What is Dharmo rakshati rakshitah (good deeds fruits) meaning

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Just before going to “What is Dharmo rakshati rakshitah (good deeds fruits) meaning“, let us have a brief some brief information.

My dear friends, today let us know a very important concept in Sanatana Dharma (Hinduism) called as “Dharmo Rakshati Rakshitah“.

The meaning of Dharmo rakshati rakshitah (good deeds fruits) is as given below:

1. dharmō rakṣati rakṣitaḥ shloka : First of all, let us know this shloka and understand it’s meaning:

धर्मो रक्षति रक्षितः / ಧರ್ಮೋ ರಕ್ಷತಿ ರಕ್ಷಿತಃ / dharmō rakṣati rakṣitaḥ (Dharmo Rakshati Rakshitah).

2. Meaning of the above shloka : dharmō rakṣati rakṣitaḥ : dharmō = Dharma (Sanatana Dharma),

rakṣati = Who follows the Dharma, serves as per Dharma, protects the Dharma as per Sanatana Dharma, rakṣitaḥ = Will be protected by Dharma itself.

3. Follower of Dharma : Anyone who is following the Dharma as per Sanatana Dharma, someone who serves the Dharma, that is –

For example serves his parents, looks after the family, takes care of the common people, is a great patriot, etc.

4. Obey Sanatana Dharma : Protects the country, follows the rules & regulations as per Sanatana Dharma,

does the pooja of Bhagavan on daily basis, reads & teaches the Dharma, etc. will be definitely protected by Dharma itself.

5. Example of Dharma : This is happening even today.

For example, if ‘X’ helps and / or protects ‘Y’ one day, then later someday or the other day, even ‘Y’ will also definitely helps and / or protects ‘X’.

This is the nature of humanity at any given time.

6. Manusmriti 8.15 : The above shloka, that is, धर्मो रक्षति रक्षितः / ಧರ್ಮೋ ರಕ್ಷತಿ ರಕ್ಷಿತಃ / dharmō rakṣati rakṣitaḥ (Dharmo Rakshati Rakshitah) comes in the “Manusmriti 8.15”.

Manusmriti was composed by the great King of Suryavanshi called ‘Manu (मनु / ಮನು / manu)

7. Taking examples : Let us further understand Dharmo Rakshati Rakshitah by taking examples from Mahabharata, Ramayana, etc.:

8. Lesson learnt from King Pandu and Kunti Devi : King Pandu and Kunti Devi had recognized like this:

It is their duty that they should beget Dharmic (Divinely righteous) children who will protect the Dharma (righteous) in the society.

8a. As per Sanatana Dharma, it the duty of all the Kshatriyas to protect the Dharma (righteousness) and society from all the negative and evil forces.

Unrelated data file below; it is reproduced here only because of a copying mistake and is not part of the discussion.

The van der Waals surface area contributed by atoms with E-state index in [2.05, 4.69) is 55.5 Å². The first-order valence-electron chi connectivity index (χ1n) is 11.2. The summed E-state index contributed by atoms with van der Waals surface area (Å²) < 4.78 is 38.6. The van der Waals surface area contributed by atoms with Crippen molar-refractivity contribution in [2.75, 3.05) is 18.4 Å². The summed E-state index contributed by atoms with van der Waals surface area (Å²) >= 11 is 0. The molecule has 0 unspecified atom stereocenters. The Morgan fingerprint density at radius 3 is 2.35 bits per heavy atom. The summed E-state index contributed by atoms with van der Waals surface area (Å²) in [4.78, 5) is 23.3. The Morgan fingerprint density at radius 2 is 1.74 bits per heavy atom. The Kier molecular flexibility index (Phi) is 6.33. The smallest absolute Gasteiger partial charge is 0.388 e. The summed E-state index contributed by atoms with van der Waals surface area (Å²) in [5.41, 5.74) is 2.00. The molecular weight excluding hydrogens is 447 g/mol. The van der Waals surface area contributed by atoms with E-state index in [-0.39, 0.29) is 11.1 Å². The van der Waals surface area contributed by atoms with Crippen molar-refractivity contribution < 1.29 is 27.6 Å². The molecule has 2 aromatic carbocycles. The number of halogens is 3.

8b. Thus, if someone protects the Dharma, in turn Dharma will protect the person / people who protects the Dharma.

And thus, thereby the entire mankind (humanity) is automatically protected.

8c. For this main reason King Pandu and Kunti Devi along with Madri Devi beget five children known as the Pandavas (Sons of King Pandu).

8d. The first child was born from Lord Yama Deva and his name was Yudhishthira.

He was the symbol of Dharma, as he was an avatar of Lord Yama Deva.

8e. Yudhishthira was a person who showed the world the right path (Dharma) through out his life.

Also, he guided others too to follow the righteous path (Dharma).

8f. No law is effective if it is not enforced and it has to be obliged by each and everyone all the time.

8g. Enforcement of the any law (Dharma) is done by educating the common people and by the use of force to discipline the erring elements of the society.

8h. Thus, with this purpose of protecting Dharma, King Pandu along with Kunti Devi beget their second son called Bhima.

8i. Bhima was an avatar of Lord Sri Vayu Deva.

As is clear from the scriptures, the strength of all the Gods is Indra, Shiva is stronger than Indra, Vayu is stringer than Shiva and Lord Sri Vishnu is stronger than all.

8j. Lord Vayu Deva (Bhima) was a symbol of power, strength and also knowledge is a very high measure, as it is not enough only to have strength with zero and limited knowledge.

8k. Just like the government uses both arms of force as well as knowledge to enforce a law (Dharma),

Yudhishthira is to be protected by the strength and knowledge of Bhima (An avatar of Lord Sri Vayu Deva) through out his life.

8l. ज्ञान / jñāna (Gyan / Gnana) or knowledge is to be provided to the society by the Brahmins,

and protection through use of physical strength or Bahubala is to be provided by the Kshatriyas or the warriors.

8m. Providing ज्ञान / jñāna (Gyan / Gnana) or knowledge is the Dharma (duty) of Brahmins and providing protection Dharma belongs to Kshatriyas.

8n. One should also aim at building a strong mind and a strong body.

If one of these aspects is absent it leads to an incomplete life. Bhima was an epithet of both strength and knowledge.

8o. Lord Vayu Deva (Bhima) apart from being strong and knowledgeable, he also responds immediately to the requests from people at any time and at any cost.

8p. King Pandu and Kunti Devi, in order to have a strong substitute for Bhima, they beget their third son and his name was Arjuna.

8q. Arjuna was an avatar of Lord Indra Deva, that is, he the king of the Devatas (Demigods).

8r. Both Bhima (Lord Vayu Deva) and Arjuna (Lord Indra Deva) served as the strength for the Pandavas through out their life.

8s. Similarly, King Pandu and Madri beget two sons called Nakula and Sahadeva.